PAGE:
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i was very careful not to touch on the issue of civil because i know it is an open wound still. when you touch it, people fear. but i build confidence. i talked to someone. he says, we can forgive but not forget. that person, 40 years old, started to cry in front of me. the pain is still there. to address the needs, it is not only us who decide what are the needs we are going to address. we go there and we tell the people we want to do something that would be beneficial for you, what can we do together? so they will bring a lot of things. can you build a school for us, we need to dig a well, we want internet, we need a car, hospital. we will say, maybe the hospital
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not immediately. wait a little bit. there are things we can do. so we put them on the table and we say, what is going to be your contribution from sierra leone to make this happen? if there is no local contribution, i don't take up a project. i don't think it is a priority. if i was going there and i say, who wants a computer? everybody would say yes. but if i say, are you going to build a computer classroom in your school? if you do, then i bring the computers. then i know it is a priority for that school. that is how i design the project together with the students. we go and say, we have a project based on the findings from last october. next year, 2014, 2015, project will be based on what we found
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in 2013, the contacts we have built, the survey we have made, the needs expressed and what we feel we can address. >> and you're in the process of organizing this trip to sierra leone for the first time. how has the students' reaction then when you propose, students, we are organizing the trip to sierra leone in addition to tanzania? what was their reaction? >> i was afraid students would say, sierra leone we don't know. let's register for tanzania. some of them felt that tanzania was a mature project and i wanted to be a part of that. some of them -- i believe it is a different spirit in the students. risks. i find it in the team of sierra leone, this year, the same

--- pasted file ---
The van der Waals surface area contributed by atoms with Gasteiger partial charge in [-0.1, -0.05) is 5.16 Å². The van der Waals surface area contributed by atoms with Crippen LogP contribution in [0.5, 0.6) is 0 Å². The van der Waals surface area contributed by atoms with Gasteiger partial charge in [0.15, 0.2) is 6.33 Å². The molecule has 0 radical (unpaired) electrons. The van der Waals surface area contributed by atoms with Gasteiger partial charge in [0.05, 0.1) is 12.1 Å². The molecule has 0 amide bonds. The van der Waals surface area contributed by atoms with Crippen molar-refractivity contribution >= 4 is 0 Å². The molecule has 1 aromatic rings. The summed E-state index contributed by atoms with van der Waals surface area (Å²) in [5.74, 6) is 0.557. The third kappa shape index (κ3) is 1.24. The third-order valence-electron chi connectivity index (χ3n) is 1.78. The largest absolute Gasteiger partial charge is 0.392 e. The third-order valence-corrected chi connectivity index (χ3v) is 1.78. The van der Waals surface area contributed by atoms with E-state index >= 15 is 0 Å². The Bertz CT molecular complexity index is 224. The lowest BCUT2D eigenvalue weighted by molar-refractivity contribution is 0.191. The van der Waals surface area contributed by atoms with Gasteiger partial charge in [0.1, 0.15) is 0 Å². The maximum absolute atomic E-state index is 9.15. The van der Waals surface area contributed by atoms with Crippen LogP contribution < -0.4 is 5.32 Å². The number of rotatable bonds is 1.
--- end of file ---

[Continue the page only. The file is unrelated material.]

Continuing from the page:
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spirit as the team for tanzania in 2007. people who are not afraid to create something new and who will give 110% of their talents and time to make it happen. when you say, i'm organizing, i feel i'm not. i'm giving a vision, providing contacts. the students are organizing. that is an important part of my way of doing to let them experiment that they can do it. my goal is to become useless. i feel i'm pretty well succeeding. >> you are still the visionary. maybe in the next few years, you could have another student volunteer group to another part of africa. >> i hope that. >> may be in the future you can combine these groups together and make it a longer trip, one month in sierra leone and one month in tanzania.
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my next question is, what do you foresee in the next five years that these student volunteer programs at tsing hua university will go next? not just areas of the country, but how do you see the program developing in the next five years? >> what i see is that i'm handing over the responsibility to a team of former volunteers. this character is a bit negative. i rather like the fly. ed expressed -- that expressed it is going to develop on its own, with a taiwanese way of doing things.